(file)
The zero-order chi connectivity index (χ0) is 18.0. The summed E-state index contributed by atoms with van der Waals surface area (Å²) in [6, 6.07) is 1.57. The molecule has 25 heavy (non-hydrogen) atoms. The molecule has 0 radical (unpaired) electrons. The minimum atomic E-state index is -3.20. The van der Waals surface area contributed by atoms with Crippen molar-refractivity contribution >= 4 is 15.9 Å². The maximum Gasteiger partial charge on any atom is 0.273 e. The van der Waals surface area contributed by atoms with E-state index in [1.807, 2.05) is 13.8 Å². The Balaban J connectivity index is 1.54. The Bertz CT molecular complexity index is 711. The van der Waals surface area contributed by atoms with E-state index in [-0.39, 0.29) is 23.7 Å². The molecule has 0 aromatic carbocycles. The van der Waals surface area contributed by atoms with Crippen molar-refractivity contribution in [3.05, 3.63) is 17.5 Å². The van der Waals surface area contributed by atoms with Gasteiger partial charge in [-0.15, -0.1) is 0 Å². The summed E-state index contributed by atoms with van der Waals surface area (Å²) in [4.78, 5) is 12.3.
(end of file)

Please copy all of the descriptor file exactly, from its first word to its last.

The zero-order chi connectivity index (χ0) is 18.0. The summed E-state index contributed by atoms with van der Waals surface area (Å²) in [6, 6.07) is 1.57. The molecule has 25 heavy (non-hydrogen) atoms. The molecule has 0 radical (unpaired) electrons. The minimum atomic E-state index is -3.20. The van der Waals surface area contributed by atoms with Crippen molar-refractivity contribution >= 4 is 15.9 Å². The maximum Gasteiger partial charge on any atom is 0.273 e. The van der Waals surface area contributed by atoms with E-state index in [1.807, 2.05) is 13.8 Å². The Balaban J connectivity index is 1.54. The Bertz CT molecular complexity index is 711. The van der Waals surface area contributed by atoms with E-state index in [-0.39, 0.29) is 23.7 Å². The molecule has 0 aromatic carbocycles. The van der Waals surface area contributed by atoms with Crippen molar-refractivity contribution in [3.05, 3.63) is 17.5 Å². The van der Waals surface area contributed by atoms with Gasteiger partial charge in [-0.15, -0.1) is 0 Å². The summed E-state index contributed by atoms with van der Waals surface area (Å²) in [4.78, 5) is 12.3.